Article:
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Home Brew Forums > Home Brewing Beer > DIY Projects > Kettles, Mash Tuns, & Hot Liquor Tanks > My 20 gallon electric kettle
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Old 07-05-2009, 12:33 AM   #1
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Default My 20 gallon electric kettle

Here's the latest in my quest to eliminate propane/natural gas from my brew day. This kettle will accompany my big ass boiler in a yet-to-be-constructed rig. The welded fitting came from Bargain Fittings, and the element is a 5500W Camco ultra low watt density unit that I found at Amazon. Here are the test results with approximately 18 gallons of water in the kettle:

0 mins - 85° F (tap water in south Texas is WARM!)
10 mins - 108° F
20 mins - 130 ° F
30 mins - 149° F
40 mins - 168° F
50 mins - 183° F
60 mins - 196° F
70 mins - 204° F
80 mins - 209° F
82 mins - 210° F (boiling at 1,000' MSL)

Though the test case took an hour to get to boiling, it will take significantly less time to achieve a boil in practice, as the mash will hit the kettle at 160-180° F. Also, the inefficiency of an uninsulated kettle is obvious in my test results. The heating rate decreases dramatically as the water temperature increases above room temperature. A little insulation should really help. I plan to control the element with a microcontroller, a solid state relay, and a simple algorithm using pulse-width-modulation.





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Old 07-05-2009, 02:38 AM   #2
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Is that ground well water or city water at that high of a temperature?
I just checked yesterday the well water as I changed the water in the Coi pond and my well water at 32' deep it's up to 63.2*F and drops down in the winter to 60.7*F maximum. Some years less of a swing in temps by 1 to 1 1/4*F.
This test of yours was done with 240 volts I assume not 122 volts this correct Yuri?

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Old 07-05-2009, 02:46 AM   #3
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It's city water through a hose that sat in the sun all day (no, I don't use the garden hose for brewing, but for a simple test, it was the easiest thing to use).

It's plugged into a 220VAC, 50A outlet.

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Old 07-05-2009, 06:15 AM   #4
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Looks very promising. Think I have the same element in my BK which makes me interested. Do you think the steel table it was sitting on affected boil times?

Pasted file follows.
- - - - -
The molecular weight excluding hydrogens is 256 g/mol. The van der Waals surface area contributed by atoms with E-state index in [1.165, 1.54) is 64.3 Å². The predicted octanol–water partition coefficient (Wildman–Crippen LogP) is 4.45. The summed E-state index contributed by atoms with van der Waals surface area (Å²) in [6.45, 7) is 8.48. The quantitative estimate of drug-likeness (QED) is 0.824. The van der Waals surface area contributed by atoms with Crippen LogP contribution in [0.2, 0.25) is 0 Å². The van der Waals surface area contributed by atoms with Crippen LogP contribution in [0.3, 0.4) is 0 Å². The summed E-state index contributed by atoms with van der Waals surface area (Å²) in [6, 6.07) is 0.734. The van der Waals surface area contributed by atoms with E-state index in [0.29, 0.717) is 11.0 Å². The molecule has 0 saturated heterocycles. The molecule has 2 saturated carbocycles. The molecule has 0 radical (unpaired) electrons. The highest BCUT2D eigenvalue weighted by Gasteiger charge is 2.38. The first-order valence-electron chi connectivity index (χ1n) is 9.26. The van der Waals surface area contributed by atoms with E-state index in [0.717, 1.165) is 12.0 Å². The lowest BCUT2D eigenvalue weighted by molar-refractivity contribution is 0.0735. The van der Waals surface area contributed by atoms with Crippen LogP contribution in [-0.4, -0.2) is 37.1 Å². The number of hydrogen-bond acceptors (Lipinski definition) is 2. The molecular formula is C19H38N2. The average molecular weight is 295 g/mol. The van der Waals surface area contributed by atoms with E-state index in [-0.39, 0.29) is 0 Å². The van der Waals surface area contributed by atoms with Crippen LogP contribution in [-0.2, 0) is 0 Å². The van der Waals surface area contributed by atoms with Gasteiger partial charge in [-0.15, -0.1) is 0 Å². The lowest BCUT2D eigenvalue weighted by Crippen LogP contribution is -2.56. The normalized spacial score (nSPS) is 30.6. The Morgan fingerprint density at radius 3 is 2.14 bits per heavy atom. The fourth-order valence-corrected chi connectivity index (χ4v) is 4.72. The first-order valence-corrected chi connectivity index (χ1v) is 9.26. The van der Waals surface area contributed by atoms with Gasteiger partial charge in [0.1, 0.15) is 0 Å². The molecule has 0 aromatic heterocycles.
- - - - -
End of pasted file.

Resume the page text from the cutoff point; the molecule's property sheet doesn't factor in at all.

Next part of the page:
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Old 07-05-2009, 06:37 AM   #5
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I'm going with 3/4" Buna-N closed cell foam insulation from McMaster (#9349K3) for my electric kettles. I believe Bobby found it.

It's rated to 220F, the insulation factor is very good, and, since it's closed cell, it won't absorb stray wort. One $26 sheet should insulate two kettles with the help of some aluminum foil tape.

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Old 07-05-2009, 07:03 AM   #6
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It was sitting on two silicone mats to minimize heat transfer to the workbench.

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Old 07-05-2009, 09:18 AM   #7
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Quote:
Originally Posted by Yuri_Rage View Post
Here's the latest in my quest to eliminate propane/natural gas from my brew day. This kettle will accompany my big ass boiler in a yet-to-be-constructed rig. The welded fitting came from Bargain Fittings, and the element is a 5500W Camco ultra low watt density unit that I found at Amazon. Here are the test results with approximately 18 gallons of water in the kettle:

0 mins - 85° F (tap water in south Texas is WARM!)
10 mins - 108° F
20 mins - 130 ° F
30 mins - 149° F
40 mins - 168° F
50 mins - 183° F
60 mins - 196° F
70 mins - 204° F
80 mins - 209° F
82 mins - 210° F (boiling at 1,000' MSL)

Though the test case took an hour to get to boiling, it will take significantly less time to achieve a boil in practice, as the mash will hit the kettle at 160-180° F. Also, the inefficiency of an uninsulated kettle is obvious in my test results.
I hope you don't mind Yuri as I want to use your times to temps for my two 5.5KW elements each in my HLT, MLT and Boil keggles in the future as I will have 19 plus gallons at the start of the boil. Your times will answer my heating times more accuractly plus I will insulate a three keggles.
The only difference i'll be starting off with lower water temps out of the well hence longer times to strike temps.
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Old 07-06-2009, 03:16 AM   #8
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Quote:
Originally Posted by Yuri_Rage View Post
I plan to control the element with a microcontroller, a solid state relay, and a simple algorithm using pulse-width-modulation.

Hi Yuri,

I am working on a similar project in which I hope to control a 5.5kw element with an arduino board and relays. My question is how will you control the element with just 1 relay? Won't you need one for both legs?
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Old 07-06-2009, 03:27 AM   #9
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Sorry, that was a misspeak on my part. Proper control will require two relays as psyber describes.

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Old 07-06-2009, 03:59 AM   #10
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Quote:
Originally Posted by Yuri_Rage View Post
Sorry, that was a misspeak on my part. Proper control will require two relays as psyber describes.

Drat! I was hoping you knew some kind of trick.
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